The other bad thing about taking a complex is that you can absorb the several thousands of % of the other B's they put in them. But you can only absorb a fraction of the B2 so the complex itself is unbalanced.

    Regarding a B complex. There are way too many of the B's you don't store in your body, that are contained in a complex. And by taking all of them, as soon as they are absorbed, B2 activates them so that lowers the B2. Then the body realizes you don't need that quantity of them and you urinate them away. So you do not get any benefit of additional B's that aren't stored and you only tax the B2 storage locations in your body.

    You also require B2, usable B6 and usable iron to create niacin from tryptophan. In the energy cycle, you require many reactions that require niacin, so again you can see adequate B2 is required to run the reaction because it is needed to convert B6 and produce niacin and convert folic acid to its usable form as well as allow absorption of B12 all needed in the citric acid cycle. You also need B12 to recycle Folic Acid. You also require the usable form of FA to convert choline to its usable form, which allows the liver to store manganese and the citric acid cycle to use choline.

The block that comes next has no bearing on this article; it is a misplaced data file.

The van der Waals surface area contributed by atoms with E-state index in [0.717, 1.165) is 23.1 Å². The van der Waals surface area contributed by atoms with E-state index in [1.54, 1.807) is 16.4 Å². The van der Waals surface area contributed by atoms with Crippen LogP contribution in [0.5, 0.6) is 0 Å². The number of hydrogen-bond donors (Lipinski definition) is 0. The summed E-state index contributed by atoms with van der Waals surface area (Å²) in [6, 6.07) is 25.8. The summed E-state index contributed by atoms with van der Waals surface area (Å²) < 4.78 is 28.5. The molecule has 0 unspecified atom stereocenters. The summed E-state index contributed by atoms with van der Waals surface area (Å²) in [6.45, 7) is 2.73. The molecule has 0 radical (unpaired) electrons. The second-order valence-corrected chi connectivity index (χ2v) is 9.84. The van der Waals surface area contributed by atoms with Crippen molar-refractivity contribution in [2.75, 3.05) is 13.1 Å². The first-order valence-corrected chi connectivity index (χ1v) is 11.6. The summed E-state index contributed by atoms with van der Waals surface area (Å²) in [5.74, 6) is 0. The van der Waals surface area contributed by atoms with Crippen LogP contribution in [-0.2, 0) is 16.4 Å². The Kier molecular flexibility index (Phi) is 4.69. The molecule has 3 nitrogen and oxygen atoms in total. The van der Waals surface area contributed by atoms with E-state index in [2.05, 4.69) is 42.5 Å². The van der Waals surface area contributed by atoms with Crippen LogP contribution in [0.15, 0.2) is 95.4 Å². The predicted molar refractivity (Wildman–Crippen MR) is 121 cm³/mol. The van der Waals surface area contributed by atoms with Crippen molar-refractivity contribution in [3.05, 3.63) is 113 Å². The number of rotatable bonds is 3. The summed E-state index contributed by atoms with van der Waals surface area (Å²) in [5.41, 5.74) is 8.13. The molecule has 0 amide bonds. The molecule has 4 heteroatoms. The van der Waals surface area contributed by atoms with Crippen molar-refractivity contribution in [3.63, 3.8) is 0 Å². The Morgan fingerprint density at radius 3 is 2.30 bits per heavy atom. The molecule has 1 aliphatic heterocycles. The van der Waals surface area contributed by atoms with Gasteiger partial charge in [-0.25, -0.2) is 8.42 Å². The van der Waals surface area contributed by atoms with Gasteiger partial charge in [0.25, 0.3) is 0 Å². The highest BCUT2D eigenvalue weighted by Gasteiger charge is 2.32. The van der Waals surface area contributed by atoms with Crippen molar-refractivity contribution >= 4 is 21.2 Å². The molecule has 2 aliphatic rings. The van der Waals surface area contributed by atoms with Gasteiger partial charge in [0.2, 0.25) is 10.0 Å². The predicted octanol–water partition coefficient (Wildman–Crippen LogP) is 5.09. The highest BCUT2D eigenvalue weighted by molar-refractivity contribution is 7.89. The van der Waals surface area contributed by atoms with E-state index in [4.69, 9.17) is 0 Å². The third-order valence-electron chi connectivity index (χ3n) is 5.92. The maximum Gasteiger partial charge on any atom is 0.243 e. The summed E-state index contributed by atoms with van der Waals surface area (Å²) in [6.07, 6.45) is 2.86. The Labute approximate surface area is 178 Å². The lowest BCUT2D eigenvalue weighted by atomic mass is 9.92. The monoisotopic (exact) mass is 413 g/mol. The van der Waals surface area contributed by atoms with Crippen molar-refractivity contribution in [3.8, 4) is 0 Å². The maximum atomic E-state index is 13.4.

Vitamin B2 status is strongly affected by intake of vitamin B1. Adequate supplies of vitamin B1 can help increase levels of vitamin B2. However, very high levels of vitamin B1 intake can increase the loss of vitamin B2 in the urine. Other nutrients, especially iron, zinc, folate, vitamin B3 and vitamin B12 are not fully available in the body without adequate supplies of riboflavin.

    Studies show that niacin deficiency can be caused by riboflavin deficiency. Much of your niacin, over 30% is formed from the amino acid tryptophan (found in high quantity in dairy), B2, B6 and iron. Niacin deficiency causes the mucus membranes of the body to become blackened, which reverses with correction of the deficiency - whether from niacin or a combination of the other factors.